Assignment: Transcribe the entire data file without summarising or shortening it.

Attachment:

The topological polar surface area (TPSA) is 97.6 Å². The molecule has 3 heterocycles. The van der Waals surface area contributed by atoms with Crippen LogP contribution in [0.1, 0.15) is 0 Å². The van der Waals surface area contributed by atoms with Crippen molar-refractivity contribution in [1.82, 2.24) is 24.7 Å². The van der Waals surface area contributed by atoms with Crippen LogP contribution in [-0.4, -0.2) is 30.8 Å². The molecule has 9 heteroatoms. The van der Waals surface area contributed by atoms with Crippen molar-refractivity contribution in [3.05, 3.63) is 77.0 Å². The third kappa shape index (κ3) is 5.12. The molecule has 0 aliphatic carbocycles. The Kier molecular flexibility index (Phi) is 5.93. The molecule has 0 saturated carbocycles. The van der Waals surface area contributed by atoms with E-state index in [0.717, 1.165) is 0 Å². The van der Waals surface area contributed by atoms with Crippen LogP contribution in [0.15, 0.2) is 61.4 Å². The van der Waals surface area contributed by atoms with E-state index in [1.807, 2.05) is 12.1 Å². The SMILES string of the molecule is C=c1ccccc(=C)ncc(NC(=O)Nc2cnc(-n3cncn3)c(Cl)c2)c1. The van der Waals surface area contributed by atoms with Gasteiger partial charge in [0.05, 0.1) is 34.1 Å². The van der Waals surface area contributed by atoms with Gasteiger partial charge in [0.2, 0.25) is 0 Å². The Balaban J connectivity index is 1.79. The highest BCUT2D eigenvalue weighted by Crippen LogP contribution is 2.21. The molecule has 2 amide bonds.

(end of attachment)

The topological polar surface area (TPSA) is 97.6 Å². The molecule has 3 heterocycles. The van der Waals surface area contributed by atoms with Crippen LogP contribution in [0.1, 0.15) is 0 Å². The van der Waals surface area contributed by atoms with Crippen molar-refractivity contribution in [1.82, 2.24) is 24.7 Å². The van der Waals surface area contributed by atoms with Crippen LogP contribution in [-0.4, -0.2) is 30.8 Å². The molecule has 9 heteroatoms. The van der Waals surface area contributed by atoms with Crippen molar-refractivity contribution in [3.05, 3.63) is 77.0 Å². The third kappa shape index (κ3) is 5.12. The molecule has 0 aliphatic carbocycles. The Kier molecular flexibility index (Phi) is 5.93. The molecule has 0 saturated carbocycles. The van der Waals surface area contributed by atoms with E-state index in [0.717, 1.165) is 0 Å². The van der Waals surface area contributed by atoms with Crippen LogP contribution in [0.15, 0.2) is 61.4 Å². The van der Waals surface area contributed by atoms with E-state index in [1.807, 2.05) is 12.1 Å². The SMILES string of the molecule is C=c1ccccc(=C)ncc(NC(=O)Nc2cnc(-n3cncn3)c(Cl)c2)c1. The van der Waals surface area contributed by atoms with Gasteiger partial charge in [0.05, 0.1) is 34.1 Å². The van der Waals surface area contributed by atoms with Gasteiger partial charge in [0.2, 0.25) is 0 Å². The Balaban J connectivity index is 1.79. The highest BCUT2D eigenvalue weighted by Crippen LogP contribution is 2.21. The molecule has 2 amide bonds.